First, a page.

'Finest dragonskin, little bro',' said Fred, giving his zip a little tweak. 'Business is booming and we thought we'd treat ourselves.'
'It's - ' said Harry, who was finding this more awkward than he had anticipated, 'it's just - you're dead. But you're still here, aren't you?'
'No - Nick - please,' said Harry, 'I really need to talk to you. Can we go in here?'
'And do I look like the kind of man who can be intimidated?' barked Uncle Vernon.
'So that's fifty each for Potter, the two Weasleys, Longbottom and Miss Granger,' said Professor McGonagall, and a shower of rubies fell down into the bottom bulb of Gryffindor s hour-glass as she spoke. 'Oh - and fifty for Miss Lovegood, I suppose,' she added, and a number of sapphires fell into Ravenclaw's glass. 'Now, you wanted to take ten from Mr Potter, I think, Professor Snape - so there we are . . .'
'How can you say that?' Hermione demanded. 'After we've just found out that there are real prophecies?'
'Anything wrong, Professor?' called Madam Pomfrey, poking her head around her office door.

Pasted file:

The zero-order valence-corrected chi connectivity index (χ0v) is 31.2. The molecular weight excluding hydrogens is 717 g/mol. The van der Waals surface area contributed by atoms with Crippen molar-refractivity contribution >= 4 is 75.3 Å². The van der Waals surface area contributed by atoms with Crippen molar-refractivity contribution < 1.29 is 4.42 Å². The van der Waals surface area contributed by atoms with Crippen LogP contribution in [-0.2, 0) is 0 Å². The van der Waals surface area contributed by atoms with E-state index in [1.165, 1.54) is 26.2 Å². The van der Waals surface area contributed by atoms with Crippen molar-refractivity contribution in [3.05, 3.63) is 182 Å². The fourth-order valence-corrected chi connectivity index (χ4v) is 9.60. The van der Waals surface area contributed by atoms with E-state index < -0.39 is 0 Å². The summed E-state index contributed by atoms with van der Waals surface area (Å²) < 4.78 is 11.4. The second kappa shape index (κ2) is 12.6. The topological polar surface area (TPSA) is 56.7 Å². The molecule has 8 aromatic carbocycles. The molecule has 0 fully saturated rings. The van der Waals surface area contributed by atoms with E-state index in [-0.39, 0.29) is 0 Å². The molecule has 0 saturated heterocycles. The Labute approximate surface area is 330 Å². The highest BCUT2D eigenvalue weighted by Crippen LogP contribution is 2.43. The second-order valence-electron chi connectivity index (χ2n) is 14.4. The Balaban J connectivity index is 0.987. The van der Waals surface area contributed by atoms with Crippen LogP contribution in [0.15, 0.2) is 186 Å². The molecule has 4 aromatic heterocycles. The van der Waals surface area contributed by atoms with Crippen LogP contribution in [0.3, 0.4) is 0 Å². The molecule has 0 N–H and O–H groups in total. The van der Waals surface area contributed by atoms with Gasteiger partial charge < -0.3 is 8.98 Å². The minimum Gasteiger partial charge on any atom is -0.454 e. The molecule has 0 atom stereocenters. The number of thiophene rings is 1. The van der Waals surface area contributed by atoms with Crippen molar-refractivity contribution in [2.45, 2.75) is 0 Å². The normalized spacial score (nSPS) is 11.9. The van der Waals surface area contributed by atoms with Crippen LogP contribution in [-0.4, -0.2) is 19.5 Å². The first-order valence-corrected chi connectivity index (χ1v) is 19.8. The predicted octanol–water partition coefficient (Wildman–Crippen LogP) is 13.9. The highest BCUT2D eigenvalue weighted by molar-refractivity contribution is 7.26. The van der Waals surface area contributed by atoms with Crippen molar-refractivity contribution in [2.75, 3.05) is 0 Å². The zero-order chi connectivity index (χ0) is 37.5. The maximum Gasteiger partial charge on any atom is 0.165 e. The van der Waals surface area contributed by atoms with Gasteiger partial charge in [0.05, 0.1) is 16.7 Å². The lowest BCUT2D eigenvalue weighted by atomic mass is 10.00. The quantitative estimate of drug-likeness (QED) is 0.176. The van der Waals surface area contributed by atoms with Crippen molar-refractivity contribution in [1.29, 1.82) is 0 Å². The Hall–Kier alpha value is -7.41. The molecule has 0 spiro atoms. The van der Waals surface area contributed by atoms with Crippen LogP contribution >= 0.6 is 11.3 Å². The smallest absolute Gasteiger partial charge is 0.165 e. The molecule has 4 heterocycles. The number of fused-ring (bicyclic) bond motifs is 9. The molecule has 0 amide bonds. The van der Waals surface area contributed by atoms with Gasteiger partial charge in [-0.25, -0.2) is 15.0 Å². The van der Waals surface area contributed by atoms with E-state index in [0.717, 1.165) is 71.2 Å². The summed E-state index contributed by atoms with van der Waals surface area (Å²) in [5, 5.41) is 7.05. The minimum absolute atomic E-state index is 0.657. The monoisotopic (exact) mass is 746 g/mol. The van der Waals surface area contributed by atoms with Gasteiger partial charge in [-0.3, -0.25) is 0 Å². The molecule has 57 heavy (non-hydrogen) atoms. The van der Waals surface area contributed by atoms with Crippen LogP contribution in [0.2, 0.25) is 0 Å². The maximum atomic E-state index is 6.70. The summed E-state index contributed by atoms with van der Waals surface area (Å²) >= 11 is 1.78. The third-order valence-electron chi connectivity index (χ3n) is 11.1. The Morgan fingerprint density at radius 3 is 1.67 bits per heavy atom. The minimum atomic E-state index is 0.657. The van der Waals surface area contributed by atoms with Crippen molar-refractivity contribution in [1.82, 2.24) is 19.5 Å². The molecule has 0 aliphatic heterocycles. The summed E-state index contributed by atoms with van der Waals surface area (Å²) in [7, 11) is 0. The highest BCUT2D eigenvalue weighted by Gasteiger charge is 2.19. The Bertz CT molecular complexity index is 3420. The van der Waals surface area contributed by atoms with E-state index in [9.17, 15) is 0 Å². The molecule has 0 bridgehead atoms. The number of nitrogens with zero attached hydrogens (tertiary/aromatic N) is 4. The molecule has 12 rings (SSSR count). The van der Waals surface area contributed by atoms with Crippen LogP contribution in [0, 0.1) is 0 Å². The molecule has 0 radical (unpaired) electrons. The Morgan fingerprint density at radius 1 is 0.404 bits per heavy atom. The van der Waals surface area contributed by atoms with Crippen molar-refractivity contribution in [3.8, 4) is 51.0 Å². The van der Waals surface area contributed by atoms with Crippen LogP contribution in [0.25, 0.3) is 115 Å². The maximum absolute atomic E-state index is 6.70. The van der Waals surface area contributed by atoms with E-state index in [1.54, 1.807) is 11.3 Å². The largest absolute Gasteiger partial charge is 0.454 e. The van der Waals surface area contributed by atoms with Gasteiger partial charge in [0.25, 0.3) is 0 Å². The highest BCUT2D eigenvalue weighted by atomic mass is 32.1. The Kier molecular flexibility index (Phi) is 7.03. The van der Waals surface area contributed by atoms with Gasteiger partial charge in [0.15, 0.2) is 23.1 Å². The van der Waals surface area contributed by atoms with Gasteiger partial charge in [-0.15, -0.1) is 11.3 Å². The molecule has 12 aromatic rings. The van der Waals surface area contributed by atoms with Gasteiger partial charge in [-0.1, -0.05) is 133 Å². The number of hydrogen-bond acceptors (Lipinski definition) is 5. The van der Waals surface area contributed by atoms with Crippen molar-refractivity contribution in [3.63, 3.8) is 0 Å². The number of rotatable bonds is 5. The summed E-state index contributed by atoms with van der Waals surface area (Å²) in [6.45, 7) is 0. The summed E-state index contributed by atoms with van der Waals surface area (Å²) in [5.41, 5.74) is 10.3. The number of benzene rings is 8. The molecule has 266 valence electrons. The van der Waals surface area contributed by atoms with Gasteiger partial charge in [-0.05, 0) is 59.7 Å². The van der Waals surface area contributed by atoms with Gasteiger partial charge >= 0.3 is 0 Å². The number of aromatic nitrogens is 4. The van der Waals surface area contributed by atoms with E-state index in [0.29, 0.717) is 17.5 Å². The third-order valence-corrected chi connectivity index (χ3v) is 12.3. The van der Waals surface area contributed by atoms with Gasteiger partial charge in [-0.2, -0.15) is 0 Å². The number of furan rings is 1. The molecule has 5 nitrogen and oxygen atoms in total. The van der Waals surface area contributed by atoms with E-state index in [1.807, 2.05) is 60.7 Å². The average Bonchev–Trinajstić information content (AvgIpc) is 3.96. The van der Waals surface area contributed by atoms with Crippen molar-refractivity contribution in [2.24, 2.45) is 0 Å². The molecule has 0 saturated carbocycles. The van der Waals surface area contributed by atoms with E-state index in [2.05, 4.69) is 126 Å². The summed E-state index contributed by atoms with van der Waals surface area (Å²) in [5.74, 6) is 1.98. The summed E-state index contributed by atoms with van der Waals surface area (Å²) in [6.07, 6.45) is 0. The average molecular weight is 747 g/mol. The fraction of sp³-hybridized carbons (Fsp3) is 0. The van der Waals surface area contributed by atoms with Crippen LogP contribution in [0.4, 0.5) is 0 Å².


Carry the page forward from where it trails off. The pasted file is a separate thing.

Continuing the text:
'Nothing,' said Harry truthfully.
'. . . while the other survives,' said Dumbledore.
Harry had just descended the last marble step into the Entrance Hall when Malfoy, Crabbe and Goyle emerged from a door on the right that Harry knew led down to the Slytherin common room. Harry stopped dead; so did Malfoy and the others. The only sounds were the shouts, laughter and splashes drifting into the Hall from the grounds through the open front doors.
'We'll see you soon, mate,' said Ron anxiously, shaking Harry's hand.
'The one with the power to vanquish the Dark Lord approaches . . . born to those who have thrice defied him, born as the seventh month dies . . . and the Dark Lord will mark him as his equal, but he will have power the Dark Lord knows not . . . and either must die at the hand of the other for neither can live while the other survives . . . the one with the power to vanquish the Dark Lord will be born as the seventh month dies . . .'
'I am afraid,' said Dumbledore slowly, looking as though every word cost him a great effort, 'that there is no doubt that it is you.'
'Sulking, more like,' said Ginny.
'What are you doing, Potter?' said Snape, as coldly as ever, as he strode over to the four of them.
But just as he had given up hope, he saw it - a translucent somebody drifting across the end of the corridor.
But then an idea struck him . . . a better idea than a mirror . . . a much bigger, more important idea . . . how had he never thought of it before - why had he never asked?
'Yes,' said Dumbledore.
The Second War Begins